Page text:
Since he took over Discovery, CEO David Zaslav has taken some pretty big swings. He’s rebranded channels (one twice); launched a network with Oprah Winfrey; and even invested in a European sports network – a property about as unrelated to the company’s portfolio as some TLC shows are to reality.
But he’s also showed a willingness to bide his time at the plate and take pitches. Several years back, when cable networks were rushing to make full episodes online for free and collecting ad revenue, he held back. He said the financials didn’t make sense, indicating it could damage the ability to sell the content on various platforms and hurt relationships with pay-TV distributors.
He couldn’t have predicted the rise of Netflix back then, but turns out he was on the right track with both concepts.
Clearly, he’s trying to avoid a penny-wise, pound-foolish approach again with TV Everywhere, the movement where cable and other operators want to give customers access to content on PCs, tablets and smartphones on the go. Operators are willing to pay for the rights, but the market is hardly established. And Zaslav says there’s no need to move quickly.
Last year, Discovery cut several carriage deals, where operators wanted the opportunity, but the company declined.
“We couldn’t determine what the right value was,” Zaslav said on an investor call Thursday.
(As part of a trial, Comcast does have some shows available on its Xfinity platform such as Discovery Channel’s “Gold Rush,” TLC’s “Something Borrowed, Something New” and Animal Planet’s “Finding Bigfoot.” But the content is only accessible via a PC.)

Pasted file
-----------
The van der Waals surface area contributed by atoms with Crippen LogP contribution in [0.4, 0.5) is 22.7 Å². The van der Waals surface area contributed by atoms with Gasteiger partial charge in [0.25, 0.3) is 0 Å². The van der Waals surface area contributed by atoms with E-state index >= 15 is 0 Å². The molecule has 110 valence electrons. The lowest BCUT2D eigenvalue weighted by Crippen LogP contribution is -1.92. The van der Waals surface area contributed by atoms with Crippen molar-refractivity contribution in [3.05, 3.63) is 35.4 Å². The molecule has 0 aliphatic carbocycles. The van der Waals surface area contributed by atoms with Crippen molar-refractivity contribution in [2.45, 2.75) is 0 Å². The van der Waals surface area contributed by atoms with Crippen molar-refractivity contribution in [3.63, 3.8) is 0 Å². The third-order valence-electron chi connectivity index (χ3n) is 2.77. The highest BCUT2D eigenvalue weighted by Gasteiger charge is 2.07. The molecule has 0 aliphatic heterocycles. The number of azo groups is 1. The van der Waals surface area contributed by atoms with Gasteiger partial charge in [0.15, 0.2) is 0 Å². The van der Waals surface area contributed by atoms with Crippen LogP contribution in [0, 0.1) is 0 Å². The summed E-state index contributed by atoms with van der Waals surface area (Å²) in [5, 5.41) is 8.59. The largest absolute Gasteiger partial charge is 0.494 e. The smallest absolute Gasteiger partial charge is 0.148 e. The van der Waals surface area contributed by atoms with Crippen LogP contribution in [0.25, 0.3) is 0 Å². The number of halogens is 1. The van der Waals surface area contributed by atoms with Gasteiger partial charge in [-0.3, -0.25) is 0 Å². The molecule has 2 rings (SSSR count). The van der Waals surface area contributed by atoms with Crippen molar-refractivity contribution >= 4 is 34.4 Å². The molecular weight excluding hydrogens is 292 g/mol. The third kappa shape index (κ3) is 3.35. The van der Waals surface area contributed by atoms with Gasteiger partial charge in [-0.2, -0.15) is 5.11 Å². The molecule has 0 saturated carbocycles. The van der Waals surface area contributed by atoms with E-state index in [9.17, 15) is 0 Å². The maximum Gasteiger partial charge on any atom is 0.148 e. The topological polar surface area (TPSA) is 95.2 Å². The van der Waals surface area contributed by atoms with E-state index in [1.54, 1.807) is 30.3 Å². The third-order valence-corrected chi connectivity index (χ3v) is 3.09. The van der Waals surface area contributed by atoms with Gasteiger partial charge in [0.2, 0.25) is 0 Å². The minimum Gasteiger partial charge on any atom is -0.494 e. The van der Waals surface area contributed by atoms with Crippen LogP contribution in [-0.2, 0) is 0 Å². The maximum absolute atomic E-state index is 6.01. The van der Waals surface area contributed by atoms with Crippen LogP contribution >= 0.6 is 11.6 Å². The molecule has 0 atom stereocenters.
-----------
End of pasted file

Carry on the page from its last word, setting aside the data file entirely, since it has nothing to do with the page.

At the risk of singling out and overly lionizing Zaslav, Discovery is not the only programmer waiting for the TV Everywhere price to become too tempting to turn down. It's also easier to forgo easy money and wait for better terms when you're Discovery clearing about a $1 billion in annual profits. Discovery is also collecting nice fees from Netflix and Amazon for doing not much more than sending them content already bought and paid for.
Discovery might make some discrete TV Everywhere arrangements with distributors soon or include the rights in broader renewal deals. In either case, Zaslav said "given that we are almost 10% of viewership on cable," there's a "very valuable opportunity."
Overall, when it comes to the TV Everywhere landscape, the programmers appear to have the upper hand versus distributors, whether DirecTV, Time Warner Cable or Verizon. Operators competing with one another in a tablet- and smartphone-obsessed world want to market themselves as offering content across screens. In the case of cable and telco TV operators, selling video service is an entree to getting customers to take lucrative broadband services as well.
Zaslav said if offering TV Everywhere access “has an effect on the way (customers) feel about the distributor, if it has an effect on (reducing customer defections), it’s not clear exactly what the value is, but there is real value in us providing that and the operators agree with that and we just need to figure out to how apportion that value and we haven’t yet agreed on how to do that.”
There’s another reason to hold off on a TV Everywhere rush: maximizing ad revenue. While Nielsen can measure consumption on PCs, it can’t yet on tablets or smartphones and networks want full credit for ads watched on all platforms.
Offering TV Everywhere rights isn’t the only emerging chip networks have. Operators want to bulk up their traditional video-on-demand libraries. And Zaslav said some want to challenge Netflix and Amazon by jumping into the subscription video-on-demand (SVOD) arena.
“Another bite at the apple,” he said.
But it’s pretty clear he’d hold off on sinking his teeth in until he's sure the opportunity will bear real fruit.